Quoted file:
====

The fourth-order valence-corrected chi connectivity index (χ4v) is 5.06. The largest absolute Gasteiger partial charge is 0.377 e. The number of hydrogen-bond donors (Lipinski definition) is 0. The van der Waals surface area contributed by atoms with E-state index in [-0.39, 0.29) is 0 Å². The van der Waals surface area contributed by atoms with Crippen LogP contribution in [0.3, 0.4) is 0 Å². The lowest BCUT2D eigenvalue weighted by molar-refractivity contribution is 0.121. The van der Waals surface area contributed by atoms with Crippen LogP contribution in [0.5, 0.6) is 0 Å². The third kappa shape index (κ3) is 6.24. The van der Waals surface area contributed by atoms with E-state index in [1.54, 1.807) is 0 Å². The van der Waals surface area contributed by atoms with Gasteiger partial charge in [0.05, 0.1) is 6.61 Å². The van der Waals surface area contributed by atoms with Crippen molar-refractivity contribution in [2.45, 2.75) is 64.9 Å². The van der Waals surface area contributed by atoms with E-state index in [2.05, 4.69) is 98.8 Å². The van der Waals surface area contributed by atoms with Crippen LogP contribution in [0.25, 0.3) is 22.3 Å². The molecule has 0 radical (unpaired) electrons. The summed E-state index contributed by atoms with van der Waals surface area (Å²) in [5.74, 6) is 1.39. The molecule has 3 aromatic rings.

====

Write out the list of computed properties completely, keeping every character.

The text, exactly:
The fourth-order valence-corrected chi connectivity index (χ4v) is 5.06. The largest absolute Gasteiger partial charge is 0.377 e. The number of hydrogen-bond donors (Lipinski definition) is 0. The van der Waals surface area contributed by atoms with E-state index in [-0.39, 0.29) is 0 Å². The van der Waals surface area contributed by atoms with Crippen LogP contribution in [0.3, 0.4) is 0 Å². The lowest BCUT2D eigenvalue weighted by molar-refractivity contribution is 0.121. The van der Waals surface area contributed by atoms with Crippen LogP contribution in [0.5, 0.6) is 0 Å². The third kappa shape index (κ3) is 6.24. The van der Waals surface area contributed by atoms with E-state index in [1.54, 1.807) is 0 Å². The van der Waals surface area contributed by atoms with Gasteiger partial charge in [0.05, 0.1) is 6.61 Å². The van der Waals surface area contributed by atoms with Crippen molar-refractivity contribution in [2.45, 2.75) is 64.9 Å². The van der Waals surface area contributed by atoms with E-state index in [2.05, 4.69) is 98.8 Å². The van der Waals surface area contributed by atoms with Crippen LogP contribution in [0.25, 0.3) is 22.3 Å². The molecule has 0 radical (unpaired) electrons. The summed E-state index contributed by atoms with van der Waals surface area (Å²) in [5.74, 6) is 1.39. The molecule has 3 aromatic rings.